The yoke 56, a structural member, is adapted to be coupled to one of the impact openings 28 via the impact pin 58. The particular size and shape of the yoke or structural member 56 may vary depending on the particular application. The yoke 56 or structural member need not have the general clevis joint configuration depicted in the illustrative embodiment disclosed herein. In general, the sliding hammer 50 will be employed to deliver an impact blow, via hammer 54, yoke 56 and impact pin 58 to cause the threaded union nut 20 to rotate to thereby tighten or loosen the threaded union nut 20, depending upon the direction of rotation of the threaded union nut 20. Additional details of operation of the device will be described later in the application.

The size, shape and configuration of the various components of the sliding hammer 50, as well as the materials of construction, may vary depending upon the particular application. In one illustrative embodiment, the metallic parts of the sliding hammer 50 may be made of a stainless steel material. The hammer 54 may be of any desired shape or weight. In one illustrative embodiment, the hammer 54 may weigh approximately 6-10 pounds. Similarly, the guide rod 52 may have an axial length of approximately 5-8 feet and a diameter of approximately ⅜-¾ inch. The impact pin 58 may have a diameter of approximately 1-1.5 inches and an axial length of approximately 2-5 inches.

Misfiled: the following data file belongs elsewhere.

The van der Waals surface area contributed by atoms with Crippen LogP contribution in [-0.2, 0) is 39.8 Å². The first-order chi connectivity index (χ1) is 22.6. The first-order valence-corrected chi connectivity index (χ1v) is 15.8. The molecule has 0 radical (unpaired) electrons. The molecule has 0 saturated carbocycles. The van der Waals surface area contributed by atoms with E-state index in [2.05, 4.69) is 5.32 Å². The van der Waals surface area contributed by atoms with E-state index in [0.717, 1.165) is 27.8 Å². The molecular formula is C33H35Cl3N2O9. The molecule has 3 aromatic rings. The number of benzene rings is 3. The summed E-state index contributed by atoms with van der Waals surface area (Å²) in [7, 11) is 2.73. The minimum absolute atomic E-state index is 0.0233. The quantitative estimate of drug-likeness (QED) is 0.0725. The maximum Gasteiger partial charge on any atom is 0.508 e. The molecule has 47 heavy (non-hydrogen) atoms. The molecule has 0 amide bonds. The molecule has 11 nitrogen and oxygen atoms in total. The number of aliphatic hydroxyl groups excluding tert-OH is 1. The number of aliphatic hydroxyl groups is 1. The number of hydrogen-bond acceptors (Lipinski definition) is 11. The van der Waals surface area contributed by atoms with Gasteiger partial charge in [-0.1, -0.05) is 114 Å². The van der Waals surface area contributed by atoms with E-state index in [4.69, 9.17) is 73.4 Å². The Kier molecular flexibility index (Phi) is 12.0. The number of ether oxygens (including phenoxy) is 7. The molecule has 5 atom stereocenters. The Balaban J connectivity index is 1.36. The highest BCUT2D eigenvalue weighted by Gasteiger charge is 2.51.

FIGS. 3A-3B depict one illustrative embodiment of the threaded union nut 20 in accordance with various aspects of the present invention. The size and configuration of the threaded union nut 20 as well as the materials of construction may vary depending upon the particular application. For example, the threaded union nut 20 may be made of carbon steel, alloy steel or stainless steel materials. In the depicted embodiment, there are three illustrative impact openings 28 that are adapted to receive the impact load generated by the hammer 54 (as it strikes the yoke 56 and is transferred by the impact pin 58) to thereby cause rotation of the threaded union nut 20. In one particularly illustrative embodiment, the impact openings 28 have a circular cross-section and have a diameter ranging from approximately 1-1.5 inches, and, in a particularly illustrative example, the diameter may be approximately 1 3/16 inches. Of course, the size, number, shape and location of the impact openings 28 may vary depending upon the particular application. Additionally, the impact openings 28 may be fully enclosed (as depicted in FIGS. 3A-3B) or they may be partially open. In one particularly illustrative embodiment, the centerline 29 of the impact openings 28 may be substantially parallel to the centerline 30 of the threaded opening 22 of the threaded union nut 20. In another particularly illustrative example, the centerline 29 may be approximately perpendicular to the helix angle of the threads of the threaded opening 22.